To demonstrate this canine disability to skeptical clients, I have them leave, then re-enter the training area by a different door 20 feet or farther away, downwind, wearing a large-brimmed cowboy hat. They are instructed to stand still and remain silent immediately after entering. Even the calmest or happy-go-lucky dogs can become unnerved, while aggressive ones have charged the owner, who is instructed to cheerfully speak the dog’s name and take off the hat. I should warn that this demonstration should not be used if the dog has previously attacked or bitten anyone.

       Another situation occurs when someone very closely resembling an owner creates a visual dilemma, especially on the first meeting. Some dogs become unsettled and behave totally out of character, barking, running off or charging the person. This situation can usually be resolved by having the visitor sit quietly and allow the dog to investigate him or her by sniffing and hearing their voice. However, if punished, taken away, or physically forced to make contact with the visitor, many dogs behave worse with that person, and often with all other visitors, associating them with impending punishment.

       The dog’s exquisite ability to perceive a tiny movement so keen that it would have to be accentuated ten-fold for a human to detect. Problems directly stemming from this include growling or attacking when some subtle movement by a person is perceived as a preamble to punishment. I have also noted something of interest about people who, with no conscious intent or apparent provocation, tend to unnerve dogs. These individuals often move with slow deliberation and a certain tentativeness, or have an unusual gait. Several often-bitten children in our experience have been hyperactive or had visual-motor problems, which shows up sometimes in unnatural or jerky movements.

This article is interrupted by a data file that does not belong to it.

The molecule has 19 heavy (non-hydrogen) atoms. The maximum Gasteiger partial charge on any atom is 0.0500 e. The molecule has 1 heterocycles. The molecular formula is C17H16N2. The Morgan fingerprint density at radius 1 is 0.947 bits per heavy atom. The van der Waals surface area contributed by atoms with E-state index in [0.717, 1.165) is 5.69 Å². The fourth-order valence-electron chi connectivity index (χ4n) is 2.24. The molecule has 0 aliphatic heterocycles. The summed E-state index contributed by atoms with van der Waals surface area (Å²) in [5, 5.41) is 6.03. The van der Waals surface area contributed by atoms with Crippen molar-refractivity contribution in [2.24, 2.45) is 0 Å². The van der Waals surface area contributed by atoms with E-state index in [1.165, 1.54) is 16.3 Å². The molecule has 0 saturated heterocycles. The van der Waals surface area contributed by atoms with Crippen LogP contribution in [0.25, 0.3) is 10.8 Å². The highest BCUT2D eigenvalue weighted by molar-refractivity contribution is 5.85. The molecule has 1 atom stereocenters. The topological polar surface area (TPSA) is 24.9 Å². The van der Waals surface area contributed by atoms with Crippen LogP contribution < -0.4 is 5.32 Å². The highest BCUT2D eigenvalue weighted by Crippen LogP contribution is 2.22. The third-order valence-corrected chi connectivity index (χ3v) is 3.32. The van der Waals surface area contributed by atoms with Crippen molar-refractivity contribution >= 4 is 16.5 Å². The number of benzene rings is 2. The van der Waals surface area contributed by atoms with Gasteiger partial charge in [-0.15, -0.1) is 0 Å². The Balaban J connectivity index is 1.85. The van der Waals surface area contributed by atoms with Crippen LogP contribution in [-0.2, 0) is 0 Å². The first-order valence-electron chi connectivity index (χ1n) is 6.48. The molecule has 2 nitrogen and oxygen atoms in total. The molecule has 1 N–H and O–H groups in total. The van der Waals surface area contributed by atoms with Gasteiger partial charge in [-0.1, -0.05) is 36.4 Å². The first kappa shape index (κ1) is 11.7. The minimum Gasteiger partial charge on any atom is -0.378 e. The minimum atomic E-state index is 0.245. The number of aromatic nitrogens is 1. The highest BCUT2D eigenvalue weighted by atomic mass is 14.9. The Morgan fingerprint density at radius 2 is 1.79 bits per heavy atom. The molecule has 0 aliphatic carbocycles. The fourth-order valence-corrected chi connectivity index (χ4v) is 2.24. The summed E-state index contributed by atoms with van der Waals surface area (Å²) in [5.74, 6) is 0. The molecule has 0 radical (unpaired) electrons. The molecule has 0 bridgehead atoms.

An easy-going, friendly dog who spent life as a mascot in a retail butcher shop, watched casually as a mother and her eldest son entered, but immediately attacked her younger son when he followed them into the room. The younger boy had visual-motor problems and even his own family dog had bitten him. This might be explained by a sort of once bittentwice shy syndrome in which a previously bitten person often freezes or acts cautious ( suspiciously, to the dog) before an attack. However, the principle doesn’t apply in this case; the boy did not see the dog lying in a corner before the attack.  

       Here is yet another aspect of canine behavior that certainly warrants further study.

       Auditory Perception :

Dogs broblems

       Dogs have a hearing range of about 20 hertz (cycles/second) up to over 50,000 hertz. We have informally tested over 100 dogs of various ages with a 3 8,000-hertz audio generator. They became alert and tried to detect the source of the low-level (about 60 decibels) ultrasonic sound. This sensitivity is used in some hightech training and behavioral devices, which will be reviewed in Chapter 15. Some ultrasonic burglar alarm sensors appear to agitate certain dogs, while other dogs in the same household are not bothered. Ultrasonic alarm sensors can be replaced with microwave sensors in the event of such problems.

       A dog’s keen sensitivity to lowvolume sound is usually troublesome. they will hear a faint sound at 75 feet, while most humans could only detect it at 17 feet. this means that a dog must learn to ignore myriad sounds that don't affect it, and accommodate to a veritable avalanche of sounds during a family household, like television,...